Aortic syndromes

Acute aortic syndrome (AAS) describes a range of severe, painful, potentially life-threatening abnormalities of the aorta: aortic dissection, intramural thrombus, and penetrating atherosclerotic aortic ulcer.

It can be caused by a wall of the aorta that involves the tunica media, often in the descending aorta.

These are life-threatening emergencies associated with significant in hospital mortality.

It is life-threatening, with a high mortality rate if appearing acutely.

AAS to lead to acute coronary syndrome.

Causes can include aortic dissection,  intramural hematoma, penetrating atherosclerotic ulcer or a thoracic aneurysm that has become unstable.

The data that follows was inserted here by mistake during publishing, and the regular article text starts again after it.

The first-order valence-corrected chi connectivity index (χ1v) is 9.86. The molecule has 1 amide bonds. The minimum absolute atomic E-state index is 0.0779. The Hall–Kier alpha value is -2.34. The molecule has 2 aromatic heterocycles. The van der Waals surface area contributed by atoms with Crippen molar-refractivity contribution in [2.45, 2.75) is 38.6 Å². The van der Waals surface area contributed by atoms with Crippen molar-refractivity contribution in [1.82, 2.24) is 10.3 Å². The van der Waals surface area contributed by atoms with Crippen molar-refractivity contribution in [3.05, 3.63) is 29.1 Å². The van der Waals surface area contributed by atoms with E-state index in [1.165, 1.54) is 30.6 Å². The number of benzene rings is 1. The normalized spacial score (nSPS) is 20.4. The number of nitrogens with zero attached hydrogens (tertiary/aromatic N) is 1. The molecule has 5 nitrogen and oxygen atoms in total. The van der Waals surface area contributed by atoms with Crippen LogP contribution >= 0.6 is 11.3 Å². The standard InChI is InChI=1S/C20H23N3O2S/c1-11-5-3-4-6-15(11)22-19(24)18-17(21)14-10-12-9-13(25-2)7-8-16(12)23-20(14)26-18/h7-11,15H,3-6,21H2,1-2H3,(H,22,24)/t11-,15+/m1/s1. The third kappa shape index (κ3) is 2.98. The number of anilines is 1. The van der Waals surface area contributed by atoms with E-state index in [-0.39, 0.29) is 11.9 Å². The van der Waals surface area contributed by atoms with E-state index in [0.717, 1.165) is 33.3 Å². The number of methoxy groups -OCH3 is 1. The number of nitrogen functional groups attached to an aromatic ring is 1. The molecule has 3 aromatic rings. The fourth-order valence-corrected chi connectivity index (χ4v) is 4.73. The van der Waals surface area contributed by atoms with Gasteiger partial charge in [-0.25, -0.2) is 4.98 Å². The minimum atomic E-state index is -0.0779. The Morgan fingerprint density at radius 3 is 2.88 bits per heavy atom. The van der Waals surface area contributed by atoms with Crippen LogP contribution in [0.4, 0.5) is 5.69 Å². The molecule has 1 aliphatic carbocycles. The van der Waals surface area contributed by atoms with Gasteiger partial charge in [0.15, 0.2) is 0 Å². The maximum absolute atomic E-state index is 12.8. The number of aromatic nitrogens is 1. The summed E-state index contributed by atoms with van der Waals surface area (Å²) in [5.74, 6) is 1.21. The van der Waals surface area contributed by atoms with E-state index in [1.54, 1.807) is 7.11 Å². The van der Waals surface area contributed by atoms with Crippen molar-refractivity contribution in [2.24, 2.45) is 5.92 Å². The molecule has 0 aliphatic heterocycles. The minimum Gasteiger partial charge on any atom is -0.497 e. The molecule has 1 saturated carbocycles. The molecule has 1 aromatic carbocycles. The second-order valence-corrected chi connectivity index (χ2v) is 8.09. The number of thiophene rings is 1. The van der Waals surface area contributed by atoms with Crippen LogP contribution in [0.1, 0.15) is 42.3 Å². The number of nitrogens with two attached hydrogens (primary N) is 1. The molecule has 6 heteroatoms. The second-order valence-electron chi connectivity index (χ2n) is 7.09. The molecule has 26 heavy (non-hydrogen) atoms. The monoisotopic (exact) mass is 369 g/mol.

Almost 75% of patients have a history of hypertension.

Associated with blunt trauma, hyperlipidemia, tobacco abuse, cocaine use and pregnancy.

Iatrogenic causes include cardiac procedures, open heart surgery and intraaortic balloon pump insertion and are more common in the elderly with co morbid diseases such as diabetes, chronic hypertension and or atherosclerosis.

5% of cases are iatrogenic.

Differential diagnosis: 

ruptured cyst of the pericardium, ruptured aortic aneurysm and acute coronary syndrome.

Misdiagnosis is estimated at 39% and is associated with delays in diagnosis.

Misdiagnosis can lead to,improper treatment with anticoagulants producing excessive bleeding.

Requires early diagnosis and treatment by an experienced surgeon.

 If patients survive acute presentation, 30% will develop complications.

Patients who have atrial fibrillation have a higher frequency of hospital mortality.

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